An unfortunate tradition in generating electricity is to stick with what is abundant and lends itself to high output from large power plants. But (much too late), it was found that burning fossil fuels — coal, oil, and natural gas — was harming air quality and our lungs and contributing to climate change.
Using renewable energy — sun and wind which are 100 percent emission-free “fuels” — was expensive, so burning fossil fuels remained by far the most popular means of power generation. Building hydroelectric plants was also expensive, and falling water was and is a limited resource.
Add to this information the fact that electric grids — the distribution systems — were not built to handle the increasing demands of an electrified world and it’s clear that inadequate grids can cause blackouts and brownouts as we have seen in California in 2022. Worsening that problem is the totally unforeseen demand presented by the charging of millions of electric vehicles (30 million EVs projected in the U.S. by 2030).
Engineer/inventor Jim Bardia saw that the best way to soften these problems is to bring down the cost of renewable energy (RE) far enough to make RE the new standard.
The short story is that Bardia improved upon conventional design of wind and capture and invented the Wind & Solar Tower™ to generate electricity where it is used, eliminating the need for expensive transmission lines, substations, and other expensive, vulnerable grid components. But the clincher is that the WST is the world’s only generator that is powered by a combination of wind and sun, all in one unit.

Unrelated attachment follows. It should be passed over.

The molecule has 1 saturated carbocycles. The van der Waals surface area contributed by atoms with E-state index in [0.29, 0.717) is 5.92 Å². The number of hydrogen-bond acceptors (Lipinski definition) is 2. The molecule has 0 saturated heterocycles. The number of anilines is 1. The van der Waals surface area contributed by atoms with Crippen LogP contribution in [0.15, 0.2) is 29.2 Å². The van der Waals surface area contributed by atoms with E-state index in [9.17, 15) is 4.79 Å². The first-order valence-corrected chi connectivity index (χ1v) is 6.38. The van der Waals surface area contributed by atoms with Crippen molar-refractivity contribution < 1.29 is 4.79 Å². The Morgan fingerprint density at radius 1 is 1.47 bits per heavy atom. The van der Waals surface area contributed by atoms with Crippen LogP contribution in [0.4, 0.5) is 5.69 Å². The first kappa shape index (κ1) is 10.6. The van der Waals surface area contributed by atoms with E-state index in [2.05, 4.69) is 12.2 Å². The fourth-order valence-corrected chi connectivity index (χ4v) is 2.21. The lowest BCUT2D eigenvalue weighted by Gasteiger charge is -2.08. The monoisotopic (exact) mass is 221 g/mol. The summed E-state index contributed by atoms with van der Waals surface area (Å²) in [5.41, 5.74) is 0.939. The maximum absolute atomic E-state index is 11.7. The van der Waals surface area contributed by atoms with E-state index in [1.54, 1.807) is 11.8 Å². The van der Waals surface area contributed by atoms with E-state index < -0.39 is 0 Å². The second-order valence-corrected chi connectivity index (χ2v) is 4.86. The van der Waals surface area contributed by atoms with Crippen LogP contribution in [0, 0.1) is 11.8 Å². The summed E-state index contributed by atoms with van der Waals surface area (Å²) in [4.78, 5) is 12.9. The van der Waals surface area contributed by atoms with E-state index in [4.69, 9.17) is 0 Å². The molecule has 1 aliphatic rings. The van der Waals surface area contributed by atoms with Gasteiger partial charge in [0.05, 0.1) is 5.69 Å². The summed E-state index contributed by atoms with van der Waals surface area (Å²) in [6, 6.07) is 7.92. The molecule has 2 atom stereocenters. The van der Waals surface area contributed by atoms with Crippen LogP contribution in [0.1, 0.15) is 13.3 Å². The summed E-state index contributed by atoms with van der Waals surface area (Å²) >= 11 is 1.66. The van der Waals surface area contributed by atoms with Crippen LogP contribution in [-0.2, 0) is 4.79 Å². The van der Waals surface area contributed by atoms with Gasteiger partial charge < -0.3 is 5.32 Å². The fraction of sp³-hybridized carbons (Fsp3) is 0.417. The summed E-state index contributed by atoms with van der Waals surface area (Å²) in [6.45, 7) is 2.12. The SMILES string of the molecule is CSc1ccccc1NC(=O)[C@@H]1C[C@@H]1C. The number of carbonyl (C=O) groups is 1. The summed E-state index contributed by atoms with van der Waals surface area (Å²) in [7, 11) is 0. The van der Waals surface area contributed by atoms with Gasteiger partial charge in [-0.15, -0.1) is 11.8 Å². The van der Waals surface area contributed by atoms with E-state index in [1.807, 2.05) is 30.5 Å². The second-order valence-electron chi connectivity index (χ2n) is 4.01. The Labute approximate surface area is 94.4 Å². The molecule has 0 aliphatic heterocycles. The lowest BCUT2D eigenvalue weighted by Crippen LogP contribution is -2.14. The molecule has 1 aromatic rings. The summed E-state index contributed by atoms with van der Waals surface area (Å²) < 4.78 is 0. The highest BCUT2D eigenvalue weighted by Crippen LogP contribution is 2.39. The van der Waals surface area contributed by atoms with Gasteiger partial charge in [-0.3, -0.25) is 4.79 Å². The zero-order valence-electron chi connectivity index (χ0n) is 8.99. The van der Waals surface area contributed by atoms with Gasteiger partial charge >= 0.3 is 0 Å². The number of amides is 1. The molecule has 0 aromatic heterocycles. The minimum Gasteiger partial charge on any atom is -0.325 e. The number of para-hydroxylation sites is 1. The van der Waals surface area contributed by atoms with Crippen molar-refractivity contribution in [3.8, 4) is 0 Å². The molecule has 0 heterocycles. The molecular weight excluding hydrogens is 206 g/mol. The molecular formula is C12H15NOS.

Because of the efficiencies of their frictionless vertical-axis turbines and self-cleaning/self-cooling solar panels, WSTs can produce substantial amounts of electricity with no fuel cost, bringing the expense of making power way down to the point where WST power is below parity with costs of conventional generation.
The WST uses the slogan “Below Grid Parity™” to emphasize that being “green” no longer carries a cost penalty over being “dirty.”
WSTs can bring power to remote areas around the world, but perhaps their largest and most immediate application is their ability to charge EVs quickly and inexpensively (at Level-4!) without the need for a grid connection, and without requiring fossil-fueled plants to burn more fuel and emit more CO2.
An example of cost saving is that a charging-station operator pays between 12 cents and 20 cents per kilowatt hour (kWh) for grid electricity, but the cost (taking into account construction, maintenance, etc.) to that operator is close to six cents per kWh for WST power. Identical savings are realized in whatever situations WSTs are used, whether on farms, in retail locations, athletic fields or you-name-it. Since deployment of WSTs can reduce electricity costs to a point “below grid parity,” a huge impediment to implementing renewable energy has been removed.